What had the power to frighten Egyptian and Greek mathematicians? The power to destroy their entire foundation of logic and mathematics? It’s the number zero—the most important tool in mathematics.
When was the last time you thought about the number zero? Everyone knows that zero comes before one – but wait! Look at your keyboard or at your phone; where is the zero? It’s contentedly sitting after the number nine, as though it belongs there.
Almost everyone starts counting with the number one. What about counting backwards? A countdown, such as on New Year’s Eve, usually ends after one: 3-2-1-go, -liftoff, -Happy New Year, or –ZERO!
Charles Seife’s book Zero: The Biography of a Dangerous Idea spins the tale of the innocuous zero, which could be the key to everything.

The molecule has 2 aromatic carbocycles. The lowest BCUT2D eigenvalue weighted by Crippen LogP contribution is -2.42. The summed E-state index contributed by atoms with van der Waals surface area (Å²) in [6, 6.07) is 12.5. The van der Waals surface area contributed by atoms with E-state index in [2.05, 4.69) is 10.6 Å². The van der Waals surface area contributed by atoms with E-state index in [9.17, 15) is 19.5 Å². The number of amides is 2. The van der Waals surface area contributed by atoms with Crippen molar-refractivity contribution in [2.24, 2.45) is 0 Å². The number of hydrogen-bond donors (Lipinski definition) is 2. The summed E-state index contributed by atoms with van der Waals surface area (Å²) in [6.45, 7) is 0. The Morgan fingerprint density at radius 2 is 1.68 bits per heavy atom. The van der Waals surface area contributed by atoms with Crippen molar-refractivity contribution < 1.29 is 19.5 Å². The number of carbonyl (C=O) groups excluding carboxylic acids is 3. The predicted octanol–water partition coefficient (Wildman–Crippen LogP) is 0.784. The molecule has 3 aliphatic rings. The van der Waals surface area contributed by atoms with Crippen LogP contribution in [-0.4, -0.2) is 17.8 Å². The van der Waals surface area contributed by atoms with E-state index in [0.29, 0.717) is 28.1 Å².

“Charles Seife traces the origins and colorful history of the number zero from Aristotle to superstring theory by way of Pythagoras, the Kabbalists, and Einstein. Weaving together ancient dramas and state-of-the-art science, Zero is a concise tour of a universe of ideas bound up in the simple notion of nothingness.”
Believe it or not, zero is closely linked with the idea of the infinite. Almost like opposites, zero and infinity can pose similar problems to mathematical equations.
The book Zero is a fascinating account, and you don’t need a math background to understand it! (Although some of the equations may not be for everyone…). If you’ve ever wondered about the origin of zero, or even why there are 60 seconds in a minute, I recommend reading Zero: The Biography of a Dangerous Idea.